In Meade v. Township of Livingston (A-52-20/085176) (Decided December 30, 2021), the Supreme Court of New Jersey addressed whether discriminatory conduct toward an employee by that employee’s subordinate can result in liability on the part of the employer under New Jersey’s Law Against Discrimination (NJLAD). The court held that Plaintiff Michele Meade provided sufficient evidence for a reasonable jury to find that what Livingston Township Councilmembers perceived to be Police Chief Craig Handschuch’s discriminatory attitude toward the former Township Manager influenced the Council’s decision to terminate her, in violation of the NJLAD.
Facts of Meade v. Township of Livingston
Plaintiff Michele Meade served as Township Manager for Livingston Township for eleven years, from 2005 until her termination in 2016 by Resolution of the Township Council. The Council alleges that it terminated Meade because of her poor job performance. Meade, however, maintains that the Council terminated her to appoint a male replacement due to the gender bias of her male subordinate, Police Chief Craig Handschuch, contrary to the NJLAD.
The trial court granted summary judgment in favor of the Township of Livingston, and the Appellate Division affirmed. The Appellate Division found that Meade failed to discipline or correct the Chief’s behavior and rejected her argument that “she was impeded by the Council in taking action against the Chief because the Council did not authorize an expenditure for an independent investigation of the Chief’s performance.”
The appellate court also found that Meade’s theory of liability under the NJLAD was “upside down,” noting that Meade failed to allege that the Chief created a hostile work environment or that the Council failed to address such a situation. In the court’s view, “any discrimination here came from below plaintiff, not above her. She had the authority to eliminate the problem herself.” Accordingly, the Appellate Division held that under the circumstances presented, “the trial judge appropriately found Meade’s LAD claim unviable.”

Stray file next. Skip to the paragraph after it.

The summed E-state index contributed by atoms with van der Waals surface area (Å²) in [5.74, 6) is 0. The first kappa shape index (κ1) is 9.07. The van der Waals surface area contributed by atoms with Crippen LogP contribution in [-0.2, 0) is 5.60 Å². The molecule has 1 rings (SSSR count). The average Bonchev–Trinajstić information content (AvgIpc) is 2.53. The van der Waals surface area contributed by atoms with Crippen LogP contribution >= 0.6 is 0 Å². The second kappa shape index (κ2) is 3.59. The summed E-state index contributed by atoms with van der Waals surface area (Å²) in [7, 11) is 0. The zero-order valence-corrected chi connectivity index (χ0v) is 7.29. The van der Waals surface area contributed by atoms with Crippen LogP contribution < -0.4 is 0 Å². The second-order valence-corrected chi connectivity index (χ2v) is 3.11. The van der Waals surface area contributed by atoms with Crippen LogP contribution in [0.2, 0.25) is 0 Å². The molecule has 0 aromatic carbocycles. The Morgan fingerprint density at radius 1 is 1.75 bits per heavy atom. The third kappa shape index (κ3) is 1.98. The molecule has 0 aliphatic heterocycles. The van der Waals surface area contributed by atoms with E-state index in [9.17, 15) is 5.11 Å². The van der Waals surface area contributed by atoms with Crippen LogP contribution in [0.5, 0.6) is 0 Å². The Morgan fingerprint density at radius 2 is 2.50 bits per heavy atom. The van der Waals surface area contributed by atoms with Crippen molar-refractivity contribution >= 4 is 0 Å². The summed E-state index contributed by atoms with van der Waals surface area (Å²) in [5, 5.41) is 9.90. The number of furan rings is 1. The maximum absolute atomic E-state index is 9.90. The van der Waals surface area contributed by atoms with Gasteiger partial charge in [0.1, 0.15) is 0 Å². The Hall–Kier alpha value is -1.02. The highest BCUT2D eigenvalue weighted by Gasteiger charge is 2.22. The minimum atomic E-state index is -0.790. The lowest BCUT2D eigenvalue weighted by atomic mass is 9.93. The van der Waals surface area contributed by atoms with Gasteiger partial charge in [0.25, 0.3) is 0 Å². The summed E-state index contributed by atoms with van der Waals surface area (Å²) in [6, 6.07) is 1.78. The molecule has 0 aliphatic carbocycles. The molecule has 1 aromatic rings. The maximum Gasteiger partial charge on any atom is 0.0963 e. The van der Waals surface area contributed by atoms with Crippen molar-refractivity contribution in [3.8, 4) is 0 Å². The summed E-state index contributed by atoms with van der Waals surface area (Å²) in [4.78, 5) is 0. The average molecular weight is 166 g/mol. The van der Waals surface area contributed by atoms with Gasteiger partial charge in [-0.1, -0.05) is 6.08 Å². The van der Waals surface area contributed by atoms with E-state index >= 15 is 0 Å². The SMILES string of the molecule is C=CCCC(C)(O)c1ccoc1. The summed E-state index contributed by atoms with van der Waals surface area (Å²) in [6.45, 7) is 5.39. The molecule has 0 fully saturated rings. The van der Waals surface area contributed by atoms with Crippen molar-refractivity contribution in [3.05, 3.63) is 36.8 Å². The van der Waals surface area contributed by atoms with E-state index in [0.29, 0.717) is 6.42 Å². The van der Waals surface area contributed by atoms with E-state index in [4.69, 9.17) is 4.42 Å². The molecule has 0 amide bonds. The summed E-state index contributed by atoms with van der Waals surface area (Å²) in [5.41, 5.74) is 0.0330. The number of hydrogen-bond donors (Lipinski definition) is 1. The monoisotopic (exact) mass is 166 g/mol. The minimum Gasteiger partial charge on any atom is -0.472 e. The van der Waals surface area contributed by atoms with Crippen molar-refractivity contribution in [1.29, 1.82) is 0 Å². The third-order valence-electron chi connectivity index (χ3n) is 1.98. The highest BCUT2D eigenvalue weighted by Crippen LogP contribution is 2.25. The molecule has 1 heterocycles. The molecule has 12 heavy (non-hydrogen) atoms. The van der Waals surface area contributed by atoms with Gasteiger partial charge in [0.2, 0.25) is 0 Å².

NJ Supreme Court’s Decision in Meade v. Township of Livingston
The New Jersey Supreme Court reversed. “[W]e hold that sufficient evidence was present for a reasonable jury to find that what Councilmembers perceived to be Handschuch’s discriminatory attitude toward Meade influenced the Council’s decision to terminate her, in violation of the LAD,” Justice Faustino J. Fernandez-Vina wrote. “Accordingly, we reverse the grant of summary judgment and remand this matter for trial.”
The New Jersey Supreme Court first found that Meade established a prima facie case of gender discrimination. “As a woman, Meade is a member of a protected group; she performed her job as the Township Manager for eleven years; and she was fired by Livingston and replaced with a male Township Manager,” Justice Fernandez-Vina explained. Under the burden-shifting test set forth in McDonnell Douglas Corp. v. Green, 411 U.S. 792, 802-04 (1973), Livingston was then required to show legitimate, nondiscriminatory reasons for its decision to terminate Meade.
As Justice Feranandez-Vina went on to explain, Livingston asserted that its decision to terminate Meade was rooted in her poor performance in a number of areas for which she was responsible, including but not limited to her failure to supervise or discipline the Chief. In response, to survive defendant’s motion for summary judgment, Meade was then required to show sufficient evidence from which a reasonable jury could conclude that Livingston’s asserted reasons for terminating her were mere pretext.
According to the New Jersey Supreme Court, Meade presented sufficient evidence to enable a reasonable jury to reach such a finding. “Although the Councilmembers alleged a number of areas of dissatisfaction with Meade’s performance, a reasonable jury could conclude that Meade’s gender played a role in the Council’s termination of her employment,” Justice Fernandez-Vina wrote, citing that two of the four Councilmembers who voted to terminate her had expressed the view that the Chief refused to accept a woman as his supervisor.
The New Jersey Supreme Court declined to adopt the cat’s paw theory of liability, which applies when a biased subordinate uses the formal decisionmaker as a dupe in a deliberate scheme to trigger a discriminatory employment action. Rather, the court applied guidance from Spencer v. Bristol-Meyers Squibb Co., 156 N.J. 455 (1998), and Battaglia v. United Parcel Service, Inc., 214 N.J. 518 (2013), which reveal that actions taken to accommodate the discriminatory views of non-decisionmakers can support liability to the same extent as actions taken based on discriminatory views personally held by decisionmakers.